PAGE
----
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Did the Cold War End? Show more Show less
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Despite the Cold War officially thought to have ended with the fall of the Soviet Union in 1991, relations between the United States and Russia has remained tense. Chilly relationships between Russia and Western countries begs the question if the Cold War of the late-1900s ever truly ended or rather still exists today.

Yes, the Cold War Ended Show more Show less

The Cold War lasted for 45 years and culminated with the dissolve of the Soviet Union in 1991, at which point the newly-independent Russia transitioned from communism to capitalism. As the Berlin Wall fell, the Cold War officially ended between the Soviet Union and United States when leaders from both nations (Mikhail Gorbachev and George H.W. Bush) declared an end to the Cold War at a summit in 1989. With that, the end of the Cold War was signed and sealed between the two nations.
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The Cold War ended with the Malta Summit and the fall of the Berlin Wall in 1989

The Cold War ended in 1988 with the fall of the Berlin Wall, then the Malta Summit a few weeks later.

The Argument

The Cold War ended in 1988 with the fall of the Berlin Wall, then the Malta Summit a few weeks later. Though the common belief is that the Cold War ended in 1991 with the dissolution of the Soviet Union, the actual end comes a bit earlier. In 1989, the fall of the Berlin Wall became an enormous symbol of democratic triumph in Europe, a symbol whose visual impact on the world cannot be underestimated. It is the fall of the Berlin Wall best remembered by those alive during the period, not the technical dissolution of the USSR. Furthermore, the Malta Summit, coming on the heels of such a tremendous event, represented the arrival of peace.[1] The summit was so essential that Soviet Union leader Mikhail Gorbachev declared “The world is leaving one epoch and entering another. We are at the beginning of a long road to a lasting, peaceful era. The threat of force, mistrust, psychological and ideological struggle should all be things of the past.” Therefore, if it is recognized by the leaders of the countries involved, President Bush and Chairman Gorbachev, as the turning point in the Cold War, it should be remembered by history in that way as well.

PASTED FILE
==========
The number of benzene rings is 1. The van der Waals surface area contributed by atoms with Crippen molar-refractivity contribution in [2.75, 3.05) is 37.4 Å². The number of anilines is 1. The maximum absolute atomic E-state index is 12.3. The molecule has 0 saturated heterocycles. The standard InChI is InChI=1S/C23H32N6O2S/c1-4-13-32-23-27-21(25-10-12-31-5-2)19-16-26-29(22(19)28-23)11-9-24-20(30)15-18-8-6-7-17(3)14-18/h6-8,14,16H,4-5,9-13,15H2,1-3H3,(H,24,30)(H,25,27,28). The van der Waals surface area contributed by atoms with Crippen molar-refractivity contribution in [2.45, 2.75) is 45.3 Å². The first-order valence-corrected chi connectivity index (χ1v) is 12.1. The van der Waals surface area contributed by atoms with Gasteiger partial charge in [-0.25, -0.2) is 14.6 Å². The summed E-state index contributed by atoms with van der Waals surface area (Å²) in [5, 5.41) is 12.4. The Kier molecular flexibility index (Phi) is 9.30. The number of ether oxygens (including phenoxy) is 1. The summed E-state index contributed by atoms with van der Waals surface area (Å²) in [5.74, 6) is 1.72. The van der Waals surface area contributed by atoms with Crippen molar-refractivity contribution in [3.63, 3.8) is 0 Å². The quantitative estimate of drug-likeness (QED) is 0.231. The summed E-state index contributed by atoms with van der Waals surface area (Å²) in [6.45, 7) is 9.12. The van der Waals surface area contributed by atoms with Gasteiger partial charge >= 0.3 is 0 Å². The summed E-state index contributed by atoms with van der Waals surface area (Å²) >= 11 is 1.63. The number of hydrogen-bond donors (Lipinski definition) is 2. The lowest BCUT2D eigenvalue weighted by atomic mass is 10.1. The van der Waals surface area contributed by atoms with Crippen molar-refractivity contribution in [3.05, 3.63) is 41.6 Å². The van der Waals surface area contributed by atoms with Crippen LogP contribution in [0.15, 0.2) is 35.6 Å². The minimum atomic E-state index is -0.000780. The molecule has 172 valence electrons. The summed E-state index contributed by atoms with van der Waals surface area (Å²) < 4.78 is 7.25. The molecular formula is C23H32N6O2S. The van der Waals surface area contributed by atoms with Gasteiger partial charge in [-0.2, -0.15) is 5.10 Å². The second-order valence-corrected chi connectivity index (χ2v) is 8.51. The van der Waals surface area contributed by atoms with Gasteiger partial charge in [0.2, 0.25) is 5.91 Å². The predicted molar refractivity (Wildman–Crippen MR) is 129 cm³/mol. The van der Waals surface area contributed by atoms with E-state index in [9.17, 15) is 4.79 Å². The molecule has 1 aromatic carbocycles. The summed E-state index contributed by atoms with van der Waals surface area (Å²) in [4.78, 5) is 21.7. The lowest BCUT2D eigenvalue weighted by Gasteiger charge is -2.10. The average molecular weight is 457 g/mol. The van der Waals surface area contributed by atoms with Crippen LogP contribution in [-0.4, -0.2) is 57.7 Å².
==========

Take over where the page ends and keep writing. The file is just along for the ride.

Counter arguments

Although the Malta Summit and the fall of the Berlin Wall were paramount to the ending of the Cold War, the dissolution of the Soviet Union in 1991 remains more than a formality. It is only with the formal declaration that communism in Europe is not to retain the same shape, and that many of the societies behind the iron curtain now have the opportunity to remake themselves in their own vision, that the Cold War could end. [2]

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Premises

Rejecting the premises

References

  1. https://www.historylearningsite.co.uk/modern-world-history-1918-to-1980/the-cold-war/the-malta-summit-1989/
  2. https://www.historyextra.com/period/cold-war/did-cold-war-us-russia-relations-ever-really-end-soviet-union-america-tensions-nuclear-weapons/
This page was last edited on Wednesday, 30 Sep 2020 at 20:47 UTC

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